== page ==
Text on screen: Carolyn Fitzsimmons, Research Scientists, Agriculture and Agri-Food Canada

Carolyn Fitzsimmons: My name’s Carolyn Fitzsimmons, and I’m a research scientist with Agriculture and Agri-Food Canada.

[Cut to a cow in a pen eating feed.]

The key performance traits we are working on are feed efficiency, but also methane production.

[Cut back to Carolyn Fitzsimmons.]

So we’re looking for animals that produce less methane. This is going to be able to be used by producers...

[Cut to a close-up of a cow.]

... to one, lower the cost of production...

[Cut back to Carolyn Fitzsimmons.]

...two, make beef production more environmentally friendly, and then also sustainable.

[Cut to a close-up of a cow. A graphic of a cow and DNA strand appears over it.]

Text on screen: Beef Genomic Prediction Trial

Narrator: The Beef Genomic Prediction Trial is a great example of industry, academia and governments working together.

[Logos of companies and departments appear next to the cow.]

Text on screen: Agriculture and Agri-Food Canada, Agriculture et Agroalimentaire Canada, Alberta Agriculture and Forestry, BCRC Beef Cattle Research Council, livestock gentec, delta genomics, University of Alberta, Canadian Charolais Association, Canadian Angus, Beef Booster

Federal and provincial governments, industry associations, universities and private companies have each contributed funding and/or expertise to this project.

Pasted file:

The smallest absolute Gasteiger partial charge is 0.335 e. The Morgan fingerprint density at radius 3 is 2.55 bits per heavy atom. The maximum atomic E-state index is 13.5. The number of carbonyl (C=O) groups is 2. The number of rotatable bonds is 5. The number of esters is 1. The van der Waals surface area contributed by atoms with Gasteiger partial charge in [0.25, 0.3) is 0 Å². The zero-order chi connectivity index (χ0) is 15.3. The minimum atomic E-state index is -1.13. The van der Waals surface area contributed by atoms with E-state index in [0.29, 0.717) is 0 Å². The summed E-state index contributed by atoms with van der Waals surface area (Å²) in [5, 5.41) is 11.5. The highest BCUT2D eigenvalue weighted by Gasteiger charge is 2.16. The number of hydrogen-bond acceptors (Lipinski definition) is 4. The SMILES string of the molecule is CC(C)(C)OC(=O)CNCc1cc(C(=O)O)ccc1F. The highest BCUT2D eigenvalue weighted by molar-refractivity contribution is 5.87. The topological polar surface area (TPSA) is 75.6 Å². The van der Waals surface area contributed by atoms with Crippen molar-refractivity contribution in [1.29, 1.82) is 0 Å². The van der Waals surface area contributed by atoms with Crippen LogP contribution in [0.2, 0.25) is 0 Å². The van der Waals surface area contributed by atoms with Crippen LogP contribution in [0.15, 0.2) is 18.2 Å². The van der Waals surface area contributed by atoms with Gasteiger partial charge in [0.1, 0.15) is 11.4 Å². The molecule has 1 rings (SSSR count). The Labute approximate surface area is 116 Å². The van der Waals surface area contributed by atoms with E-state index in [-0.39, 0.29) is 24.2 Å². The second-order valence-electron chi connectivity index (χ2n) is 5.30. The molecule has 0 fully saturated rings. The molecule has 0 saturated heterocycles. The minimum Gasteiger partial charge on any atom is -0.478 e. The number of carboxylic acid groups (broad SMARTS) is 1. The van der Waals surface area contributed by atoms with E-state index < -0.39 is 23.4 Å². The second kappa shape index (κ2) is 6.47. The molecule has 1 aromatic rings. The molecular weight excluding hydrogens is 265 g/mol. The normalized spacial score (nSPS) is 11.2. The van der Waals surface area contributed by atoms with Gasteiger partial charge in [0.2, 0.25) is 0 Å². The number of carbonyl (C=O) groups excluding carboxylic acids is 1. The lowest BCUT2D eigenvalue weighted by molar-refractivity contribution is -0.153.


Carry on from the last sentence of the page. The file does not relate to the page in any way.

[Cut to Mel Reekie standing before a cattle gate. Text appears.]

Text on screen: Mel Reekie, General Manager, Canadian Charolais Association

Mel Reekie: My name is Mel Reekie, and I work for the Canadian Charolais Association as their general manager.

[Cut to Mel Reekie speaking with Changxi Li.]

Knowledge is power. Genomics is knowledge.

[Cut back to Mel Reekie speaking to the camera.]

If we can look at our DNA, our pedigree, and our performance data all in one group through genomics, and increase our accuracies and our EPDs...

[Text appears.]

Text on screen: EPD – Expected Progeny Difference

...we’re enhancing the tools that we already have.

[Cut to a graphic of DNA with silhouettes of cows overtop. Text appears.]

Text on screen: Beef Genomic Prediction Trial

Narrator: The Beef Genomic Prediction Trial only gets stronger with more genetic samples.

[To the right, a cow appears with an empty curl of DNA. The silhouettes of cows slide towards the DNA, each becoming a rung, filling it in.]

It’s all about developing the best possible beef herd here in Canada.

[The graphic disappears, revealing a shot of cows in a field.]

If you're a beef cattle producer, the team encourages you to engage in the project. You can do that by going to the project’s website.

[Text appears.]

Text on screen: beefgenomicprediction.ca

[Cut to a green screen with background images of a cow and DNA.]

Text on screen: Innovate. Grow. Prosper. Learn more about agricultural science at agr.gc.ca

[Cut to the animated Canada wordmark on a white background.]

Text on screen: © Her Majesty the Queen in Right of Canada, represented by the Minister of Agriculture and Agri-Food (2018)

[The modern, electronic music fades out.]

[Fade to black.]